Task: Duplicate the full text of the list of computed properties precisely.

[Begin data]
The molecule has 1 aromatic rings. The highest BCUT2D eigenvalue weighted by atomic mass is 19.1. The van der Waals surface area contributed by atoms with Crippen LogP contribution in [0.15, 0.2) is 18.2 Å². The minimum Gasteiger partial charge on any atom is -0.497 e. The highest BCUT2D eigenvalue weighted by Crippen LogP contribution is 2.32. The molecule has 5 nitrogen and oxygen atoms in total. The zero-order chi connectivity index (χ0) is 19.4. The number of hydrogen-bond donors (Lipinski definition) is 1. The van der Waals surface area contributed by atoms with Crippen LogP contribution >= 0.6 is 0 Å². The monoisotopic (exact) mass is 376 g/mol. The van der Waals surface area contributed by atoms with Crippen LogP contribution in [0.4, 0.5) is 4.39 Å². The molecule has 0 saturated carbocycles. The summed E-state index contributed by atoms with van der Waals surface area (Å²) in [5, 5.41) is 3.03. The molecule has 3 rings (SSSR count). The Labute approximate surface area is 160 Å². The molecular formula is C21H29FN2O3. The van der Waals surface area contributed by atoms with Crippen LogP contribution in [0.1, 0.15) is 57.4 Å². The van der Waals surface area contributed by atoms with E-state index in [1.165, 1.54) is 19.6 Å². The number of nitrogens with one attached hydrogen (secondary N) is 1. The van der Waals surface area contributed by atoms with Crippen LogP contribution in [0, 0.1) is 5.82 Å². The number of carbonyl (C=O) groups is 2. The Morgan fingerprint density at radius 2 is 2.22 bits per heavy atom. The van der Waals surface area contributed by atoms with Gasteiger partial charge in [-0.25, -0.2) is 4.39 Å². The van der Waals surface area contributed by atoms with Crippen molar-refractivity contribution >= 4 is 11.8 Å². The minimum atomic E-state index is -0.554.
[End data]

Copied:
The molecule has 1 aromatic rings. The highest BCUT2D eigenvalue weighted by atomic mass is 19.1. The van der Waals surface area contributed by atoms with Crippen LogP contribution in [0.15, 0.2) is 18.2 Å². The minimum Gasteiger partial charge on any atom is -0.497 e. The highest BCUT2D eigenvalue weighted by Crippen LogP contribution is 2.32. The molecule has 5 nitrogen and oxygen atoms in total. The zero-order chi connectivity index (χ0) is 19.4. The number of hydrogen-bond donors (Lipinski definition) is 1. The van der Waals surface area contributed by atoms with Crippen LogP contribution >= 0.6 is 0 Å². The monoisotopic (exact) mass is 376 g/mol. The van der Waals surface area contributed by atoms with Crippen LogP contribution in [0.4, 0.5) is 4.39 Å². The molecule has 0 saturated carbocycles. The summed E-state index contributed by atoms with van der Waals surface area (Å²) in [5, 5.41) is 3.03. The molecule has 3 rings (SSSR count). The Labute approximate surface area is 160 Å². The molecular formula is C21H29FN2O3. The van der Waals surface area contributed by atoms with Crippen LogP contribution in [0.1, 0.15) is 57.4 Å². The van der Waals surface area contributed by atoms with E-state index in [1.165, 1.54) is 19.6 Å². The number of nitrogens with one attached hydrogen (secondary N) is 1. The van der Waals surface area contributed by atoms with Crippen LogP contribution in [0, 0.1) is 5.82 Å². The number of carbonyl (C=O) groups is 2. The Morgan fingerprint density at radius 2 is 2.22 bits per heavy atom. The van der Waals surface area contributed by atoms with Gasteiger partial charge in [-0.25, -0.2) is 4.39 Å². The van der Waals surface area contributed by atoms with Crippen molar-refractivity contribution >= 4 is 11.8 Å². The minimum atomic E-state index is -0.554.